07 September 2016

Let It Grow

So much for the procrastination cure about which I wrote the other day. Let it grow, indeed. I've got to carry on until I get this out of my system. A couple of weeks ago it was Walt Whitman, yesterday it was Chekhov and today it seems to be the Grateful Dead.

In 1995, in the US for the Internet Law Symposium at which I had been invited to speak, I'd hired a car to drive from Seattle to Bellingham to visit friends - and, come to think of it, to run the Mount Erie race, billed as "Skagit County's Oldest and Steepest Road Race", which didn't put me off because it was the only race in the area that weekend. Point-to-point, finishing at the summit, then you had to jog back down again which was even more painful than running up the hill. To make matters worse, it was just a week after my first Marathon.

As the hire car was provided with a cassette player (remember them?), I invested in something to listen to - and, seeking to expand my musical horizons and unaware of who else would be speaking at the Symposium I bought this ...

Of course it didn't come ready-autographed, but I was rather pleased to have it to hand when I met Barlow. (He signed it with his email address, a very modern thing to do in 1995 - I have erased the second part although I imagine he hands it out fairly liberally. In fact it's on his homepage, and so are his phone numbers and real-world addresses.) A couple of years later he kindly gave me permission to reproduce his essay about intellectual property on the Internet, "Selling Wine Without Bottles", in my Sourcebook on Intellectual Property Law. What a nice guy. One of those people I'm pleased to be able to say I've met in my life, like Stephane Grapelli, Ted Heath, Simon Callow, Harold MacMillan, Jackie Stewart, Leonard Bernstein, Michael Tippett, Peggy Ashcroft, Michael Fallon, Dave Pegg, Eugene Ionescu, Joanne Harris, Jeffrey Archer, David Putnam, Michael Portillo and Roger Bannister (a rather random selection: please excuse me if I have omitted you).

And while I am on the subject ... I rather like his Principles of Adult Behaviour, although following principles set down by a member of the Grateful Dead reminds me of Hunter S Thompson offering advice on life. And having sought out that link I am reminded that this is all "Reading Galbraith" and I should occupy my time more profitably.

A great tape, too, which I enjoyed listening to frequently until car tape players disappeared.

Looks like rain

No it doesn't look like rain, for once, but it's a great song which has come to my attention in a very nice way and which cries out to be used here. I won't wait until rain threatens, which probably won't be long anyway. An added bonus is that the lyrics are by John Perry Barlow who, as readers of this blog might remember (because I have been known to mention it before) is the only member of the Grateful Dead with whom I have ever shared a stage - at the Internet Law Symposium, in Seattle, back in the days (1995 - I wonder how I fitted that in with everything else I was doing at the time: perhaps I wasn't teaching the LPC by then) when Internet Law was so new no-one except perhaps Barlow knew anything about it, and we were all making it up as we went along. Well, I certainly was. And at least I can claim to be a lawyer, not a retired cattle rancher and sometime lyricist.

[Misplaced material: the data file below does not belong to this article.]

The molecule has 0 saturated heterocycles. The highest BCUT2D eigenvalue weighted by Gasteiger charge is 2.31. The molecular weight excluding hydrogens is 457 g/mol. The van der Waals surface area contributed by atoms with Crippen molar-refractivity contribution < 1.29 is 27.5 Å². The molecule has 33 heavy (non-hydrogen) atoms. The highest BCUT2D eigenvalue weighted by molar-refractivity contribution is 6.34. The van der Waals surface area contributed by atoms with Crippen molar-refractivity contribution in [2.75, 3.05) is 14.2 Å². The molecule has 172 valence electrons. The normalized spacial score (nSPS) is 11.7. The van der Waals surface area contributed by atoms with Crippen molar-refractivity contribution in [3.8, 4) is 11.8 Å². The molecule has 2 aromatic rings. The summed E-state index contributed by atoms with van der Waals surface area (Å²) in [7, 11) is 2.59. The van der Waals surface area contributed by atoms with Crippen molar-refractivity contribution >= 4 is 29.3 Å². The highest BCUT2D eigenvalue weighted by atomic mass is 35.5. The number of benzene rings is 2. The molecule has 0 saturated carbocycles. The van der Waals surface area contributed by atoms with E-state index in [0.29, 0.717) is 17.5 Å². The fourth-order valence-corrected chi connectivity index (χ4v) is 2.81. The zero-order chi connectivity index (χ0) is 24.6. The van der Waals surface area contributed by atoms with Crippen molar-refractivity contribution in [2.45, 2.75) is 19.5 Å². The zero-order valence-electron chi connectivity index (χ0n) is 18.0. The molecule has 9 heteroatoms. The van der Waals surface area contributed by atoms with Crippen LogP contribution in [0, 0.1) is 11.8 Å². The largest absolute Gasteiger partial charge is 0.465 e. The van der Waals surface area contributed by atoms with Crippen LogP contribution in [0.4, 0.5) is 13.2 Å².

Having spent several weeks hobbling around having (as I told my doctor the other day) bu****ed my plantar fascia - the usual problem, running too far too fast too soon once it felt a bit better - I have hit upon a magic cure, which isn't magic at all but perfectly well-known if you just know where to look on the Web (www.return2fitness.co.uk). And once I'd placed an order for a brace and some clever sticky tape, I used some of Mel's kinesiology tape and fixed the problem even before the delivery arrived.

There's a strip under my foot too, running from the ball of the foot to my old friend Achilles. Return2fitness.com suggested that taping and bracing overnight would show quick results, but I've been amazed at just how quickly it has worked. Had I tried it a few weeks ago I might have saved my entry in the Loch Ness Marathon but even if my plantar fascia will permit me to run there's no way I can get back Marathon-fit in a couple of weeks. Indeed I could have been cross-training, as in my imagination I hear many readers (many? who am I kidding?) telling me, but I really can't get into riding a bike around with no destination in sight, or swimming up and down a pool: I prefer to run pointlessly. How stupid is that? Don't answer that, on a postcard or otherwise: I know very well how stupid it is.

Now that I have reached my seventh decade, which is the way I like to express it because prime numbers are much more fun than ordinary ones, I'm taking on a lot more work. Is it typical of me to do the opposite of what most people do? I will be teaching intellectual property law two days a week, inconveniently at Nottingham Law School but if you ignore the fact that it's 130 miles up the road (and the railways do not offer a viable alternative from Oxfordshire) it's a great institution, and I expect to have fun. And I know quite a nice morning run along the river there.

01 September 2016